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Maundy Thursday
Light of Christ Anglican Church
The Rev. Michael Moffitt, April 1, 2021

Looking for the Real Thing

Text: Luke 22:14–30

When I was in Junior High and High School, I was part of the drama department and had the privilege of being cast in quite a few plays. Actually, it was through that period of time that I got to really know an absolutely gorgeous brunette named Teresa, but that’s for another sermon. One of the most memorable plays was the musical, Lil Abner. I played the part of General Bullmoose and that in itself was ironic. I wore a full Army dress uniform and had long hair and a beard. I looked more like General George Armstrong Custer at the Battle of Little Big Horn. I had to jump down off the stage and wander among the audience singing the song, “Progress Is the Root of All Evil.”

Our drama teacher was quite an actress herself. She didn’t seem to ever be out of character, every move she made and every word she uttered was done with dramatic flair. At first, I couldn’t for the life of me understand why she felt that life was simply a production and she was a primary character. Once I got to know her, I realized that her dramatic persona was in truth an act she put on, because, in reality, she was lonely and miserable. Dramatics was her life and she had little else. She had to act like someone who had vitality and lived an exciting life when in truth her dreams had not come to pass. I suspect all of us have read the stories of famous actors and actresses who seemed to have it all together and to be living the dream, and then we find out that they were in reality quite miserable.

As I considered Jesus introducing the Lord’s Supper to his disciples in the Upper Room, I realized that they could not then understand the impact of what Jesus was instituting that night before his betrayal. I remembered being in Rwanda preaching and celebrating the Eucharist at the cathedral in Kamembe. As I handed the host to each one who came to the altar I looked down and saw an old woman who was clearly very poor, and without the use of her legs. She had dragged herself across the floor to her place at the altar. She was beaming up at me with a broad smile revealing a toothless mouth and I saw in her face such joy and peace. She knew where she was and that she was welcome at the altar before her Lord Jesus.

I was taken back by her countenance and the Holy Spirit let me know that she understood the table of the Lord better than I did and most likely better than the 300 or more who were in that room. They all came to the altar in the correct ways—holding out their cupped hand for me to place the host and placing it in their mouths. They did that every week, but the old woman was coming to her Lord Jesus and she knew how much he wanted her there and how much he loved her. In that moment I loved her too, and felt grateful for the lesson that her joy taught me. I wondered how many who came to the table of the Lord that morning were acting the part of a follower of Jesus Christ. Clearly, the old woman was the real deal. I suspected that she taught me more that day than I did her.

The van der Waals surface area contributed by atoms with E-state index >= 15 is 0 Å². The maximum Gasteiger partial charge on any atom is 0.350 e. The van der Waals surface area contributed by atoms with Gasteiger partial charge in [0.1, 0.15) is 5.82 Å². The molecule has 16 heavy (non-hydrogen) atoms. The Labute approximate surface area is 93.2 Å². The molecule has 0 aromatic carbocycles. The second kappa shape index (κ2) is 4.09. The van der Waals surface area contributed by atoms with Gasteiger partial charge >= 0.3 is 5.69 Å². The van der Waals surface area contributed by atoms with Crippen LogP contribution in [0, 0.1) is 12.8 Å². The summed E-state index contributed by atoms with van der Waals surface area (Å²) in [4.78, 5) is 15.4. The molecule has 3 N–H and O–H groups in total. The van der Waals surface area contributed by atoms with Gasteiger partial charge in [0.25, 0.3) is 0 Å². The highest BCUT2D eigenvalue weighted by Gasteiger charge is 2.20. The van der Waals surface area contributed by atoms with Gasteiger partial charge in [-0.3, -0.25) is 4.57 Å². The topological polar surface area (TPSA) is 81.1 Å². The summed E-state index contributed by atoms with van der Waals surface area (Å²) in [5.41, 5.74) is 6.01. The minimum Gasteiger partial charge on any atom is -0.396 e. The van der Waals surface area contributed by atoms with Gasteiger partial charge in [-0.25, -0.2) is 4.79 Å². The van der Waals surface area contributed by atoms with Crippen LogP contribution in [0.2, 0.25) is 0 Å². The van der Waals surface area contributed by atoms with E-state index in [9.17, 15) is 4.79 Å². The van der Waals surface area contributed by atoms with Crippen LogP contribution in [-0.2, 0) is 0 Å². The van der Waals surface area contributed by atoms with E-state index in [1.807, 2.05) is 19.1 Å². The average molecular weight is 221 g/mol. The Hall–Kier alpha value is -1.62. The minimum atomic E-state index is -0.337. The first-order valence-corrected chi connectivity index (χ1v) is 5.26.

I think the Lord brought her to my mind as I considered what it must have been like for the disciples gathered with Jesus in the Upper Room to eat the Passover together. They came to Jerusalem excited at the prospects of Jesus becoming the King of Israel as David had been. They were his retinue and were ready for all that was certainly going to happen over the coming day or two. However, something seemed wrong as Jesus began to institute what would come to be called “The Lord’s Supper.” This did not feel like a celebration and Jesus didn’t seem to be excited and ready for his ascension to the throne in Jerusalem. I can picture silence that was only broken by the words of institution spoken by Jesus, as he passed each one the bread, “this is my body, which is given for you. Do this in remembrance of me…this cup that is poured out for you is the new covenant in my blood.”

It is often customary on Maundy Thursday to focus on the Gospel of John and the account of Jesus washing the feet of his disciples. I always love that time as one of the greatest reminders that if God is willing to come down and wash the feet of his disciples, then we should be willing to love and serve each other to the same degree. For those times where the emphasis is on tonight’s reading from Luke 22:14–30 where Jesus institutes the Lord’s Supper, it is often a time of looking at the symbolism of the Feast of Passover or the way that Jesus reveals that he is the Lamb of God that takes away the sins of the world, and we will touch on that briefly.

However, tonight I want to focus on the intimacy of the meal that night in the Upper Room that when rightly understood continues to offer intimacy with Jesus after over 2,000 years.

I want to begin by looking at John 6:51–57 where Jesus first teaches of the need to partake of his body and blood. I believe that this will serve as the background for tonight’s passage,

“I am the living bread that came down from heaven. If anyone eats of this bread, he will live forever. And the bread that I will give for the life of the world is my flesh.”

The Jews then disputed among themselves, saying, “How can this man give us his flesh to eat?” So Jesus said to them, “Truly, truly, I say to you, unless you eat the flesh of the Son of Man and drink his blood, you have no life in you. Whoever feeds on my flesh and drinks my blood has eternal life, and I will raise him up on the last day. For my flesh is true food, and my blood is true drink. Whoever feeds on my flesh and drinks my blood abides in me, and I in him. As the living Father sent me, and I live because of the Father, so whoever feeds on me, he also will live because of me.”